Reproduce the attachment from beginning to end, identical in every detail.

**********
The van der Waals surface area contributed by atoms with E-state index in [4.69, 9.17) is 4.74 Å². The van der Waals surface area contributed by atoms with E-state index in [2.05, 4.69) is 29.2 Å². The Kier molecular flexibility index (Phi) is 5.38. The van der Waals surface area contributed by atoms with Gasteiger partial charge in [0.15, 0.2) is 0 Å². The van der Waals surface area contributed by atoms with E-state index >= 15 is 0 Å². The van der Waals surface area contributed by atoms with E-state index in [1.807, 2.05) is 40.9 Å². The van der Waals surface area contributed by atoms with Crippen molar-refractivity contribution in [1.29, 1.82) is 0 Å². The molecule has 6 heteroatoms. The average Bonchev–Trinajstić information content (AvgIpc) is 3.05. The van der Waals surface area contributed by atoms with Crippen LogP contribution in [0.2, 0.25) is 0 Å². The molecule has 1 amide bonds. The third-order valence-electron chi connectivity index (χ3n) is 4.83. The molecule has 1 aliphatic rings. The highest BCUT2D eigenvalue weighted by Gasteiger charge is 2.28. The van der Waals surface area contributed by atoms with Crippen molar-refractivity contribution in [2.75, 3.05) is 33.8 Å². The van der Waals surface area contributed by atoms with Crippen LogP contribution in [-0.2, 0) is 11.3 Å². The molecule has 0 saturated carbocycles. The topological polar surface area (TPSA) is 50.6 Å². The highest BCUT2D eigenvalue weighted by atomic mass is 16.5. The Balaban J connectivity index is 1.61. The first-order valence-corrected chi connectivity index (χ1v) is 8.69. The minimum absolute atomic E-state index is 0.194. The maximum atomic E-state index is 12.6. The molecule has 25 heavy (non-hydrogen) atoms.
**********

The van der Waals surface area contributed by atoms with E-state index in [4.69, 9.17) is 4.74 Å². The van der Waals surface area contributed by atoms with E-state index in [2.05, 4.69) is 29.2 Å². The Kier molecular flexibility index (Phi) is 5.38. The van der Waals surface area contributed by atoms with Gasteiger partial charge in [0.15, 0.2) is 0 Å². The van der Waals surface area contributed by atoms with E-state index >= 15 is 0 Å². The van der Waals surface area contributed by atoms with E-state index in [1.807, 2.05) is 40.9 Å². The van der Waals surface area contributed by atoms with Crippen molar-refractivity contribution in [1.29, 1.82) is 0 Å². The molecule has 6 heteroatoms. The average Bonchev–Trinajstić information content (AvgIpc) is 3.05. The van der Waals surface area contributed by atoms with Crippen LogP contribution in [0.2, 0.25) is 0 Å². The molecule has 1 amide bonds. The third-order valence-electron chi connectivity index (χ3n) is 4.83. The molecule has 1 aliphatic rings. The highest BCUT2D eigenvalue weighted by Gasteiger charge is 2.28. The van der Waals surface area contributed by atoms with Crippen molar-refractivity contribution in [2.75, 3.05) is 33.8 Å². The van der Waals surface area contributed by atoms with Crippen LogP contribution in [-0.2, 0) is 11.3 Å². The molecule has 0 saturated carbocycles. The topological polar surface area (TPSA) is 50.6 Å². The highest BCUT2D eigenvalue weighted by atomic mass is 16.5. The Balaban J connectivity index is 1.61. The first-order valence-corrected chi connectivity index (χ1v) is 8.69. The minimum absolute atomic E-state index is 0.194. The maximum atomic E-state index is 12.6. The molecule has 25 heavy (non-hydrogen) atoms.